October 2013

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October 2013

News & Notices

Taylor Named 2014 Distinguished Achiever in Education

Janet Gramza Communications Associate

Dana Taylor

Dana Taylor

When USITT's Awards Committee announced it selected high school teacher Dana Taylor for a 2014 Distinguished Achievement Award in Education, no one was surprised – except him.

"I was surprised to be nominated and even more shocked that I got it," he said. "I mean, this is pretty impressive company to be in. I lack a Tony Award. The only thing I have in common with Ming Cho Lee (2006 Winner) is a consonant and a vowel."

Mr. Taylor will receive the award at the 2014 Annual Conference & Stage Expo March 26 to 29 in Fort Worth, Texas.

Mr. Taylor has spent 25 years teaching professional standards, best practices, and excellence in theatre technology at the high school level – and he admits that is rare.

"It's hard not to be noteworthy when so few people are doing what you do," he joked.

Michael Mehler, Chair of the Awards & Resolutions Committee, called him "one of the most knowledgeable people involved in technical theatre education at the secondary school level."

A singer, conductor, and choral music teacher, Mr. Taylor's devotion to theatre technology arose almost accidentally when he started teaching chorus at Mount Vernon High School in Indiana in 1989. The school had just renovated its auditorium.

"They decided they needed an auditorium manager, and the choir room was right next door, so I got the job," he said. "It was more a matter of proximity than ability, but sometimes that's how things work."

He arrived at Mount Vernon with a passion for choral music and lucked into a second passion for technical theatre, he said. His auditorium manager role led to a theatre tech class team-taught with a drama teacher. He got absorbed in learning theatre tech from classes, books, friends in local theatre, "lots of trial and error working with kids," and, eventually, USITT.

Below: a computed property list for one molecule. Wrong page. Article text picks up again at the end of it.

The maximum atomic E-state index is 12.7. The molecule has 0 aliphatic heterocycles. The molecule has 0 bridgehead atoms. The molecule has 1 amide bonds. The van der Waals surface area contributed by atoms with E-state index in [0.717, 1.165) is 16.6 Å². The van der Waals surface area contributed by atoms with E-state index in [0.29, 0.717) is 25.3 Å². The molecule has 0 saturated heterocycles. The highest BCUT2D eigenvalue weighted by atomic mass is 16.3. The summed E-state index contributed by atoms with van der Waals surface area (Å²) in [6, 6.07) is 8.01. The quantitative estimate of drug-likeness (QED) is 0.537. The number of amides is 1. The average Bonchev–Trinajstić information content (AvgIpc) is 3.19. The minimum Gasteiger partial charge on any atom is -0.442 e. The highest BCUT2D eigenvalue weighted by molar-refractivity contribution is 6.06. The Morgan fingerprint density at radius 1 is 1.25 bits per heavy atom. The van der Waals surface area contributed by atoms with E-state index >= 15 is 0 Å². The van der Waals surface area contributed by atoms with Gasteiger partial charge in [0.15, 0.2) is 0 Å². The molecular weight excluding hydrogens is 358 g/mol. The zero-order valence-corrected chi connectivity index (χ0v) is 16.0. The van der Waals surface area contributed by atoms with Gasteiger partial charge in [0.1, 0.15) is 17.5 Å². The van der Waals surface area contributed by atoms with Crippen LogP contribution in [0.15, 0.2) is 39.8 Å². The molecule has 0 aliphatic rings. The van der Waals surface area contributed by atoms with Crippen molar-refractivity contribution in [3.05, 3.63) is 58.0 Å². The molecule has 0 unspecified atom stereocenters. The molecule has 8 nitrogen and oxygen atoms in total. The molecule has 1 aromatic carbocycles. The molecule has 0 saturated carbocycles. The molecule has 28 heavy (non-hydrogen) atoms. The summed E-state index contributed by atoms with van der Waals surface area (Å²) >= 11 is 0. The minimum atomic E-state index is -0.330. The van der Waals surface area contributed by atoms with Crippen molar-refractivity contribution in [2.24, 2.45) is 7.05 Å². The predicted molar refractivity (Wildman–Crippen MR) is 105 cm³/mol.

In 1997, he formed a USITT student chapter, and has brought students to several USITT Conferences. Since then, his school has formed a Fine Arts Academy and pumped over a quarter of a million dollars into state-of-the-art sound, lighting, and rigging equipment for its students, he said.

Besides mounting four school productions a year, the 60 students in the program do outside work, including scene and lighting for the Evansville Philharmonic's annual Peppermint Pops concert, which pays for their USITT Conference trips.

"I tell kids going to the Conference, 'You are going to a place where everyone is just as geeky as you,' where they see a chain hoist and go, Wow!" he said. "It's a place where they aren't just the kids backstage in black T-shirts – they are colleagues."

Since 2007, his students have been giving back to their colleagues with a fundraiser inspired by Fellow Bill Sapsis and his Long Reach Long Riders annual motorcycle ride for Behind the Scenes, an ESTA charity for industry professionals facing illness or injury. The Mount Vernon Short Reach Short Riders tricycle race annually raises $1,500 to $2,000 for Behind the Scenes.

Mr. Taylor's involvement in USITT has led to writing and editing work for Projection Lights and Staging News, Dramatics, and Teaching Theatre magazines, and service on the board of the ESTA Foundation. He has received many awards for his work as an educator and artist, including the Arts Council of Southwestern Indiana's 2011 Artist of the Year Award.

He says his greatest satisfaction is in seeing students grow and achieve -- in theatre and beyond.

That's a quality worthy of the spotlight.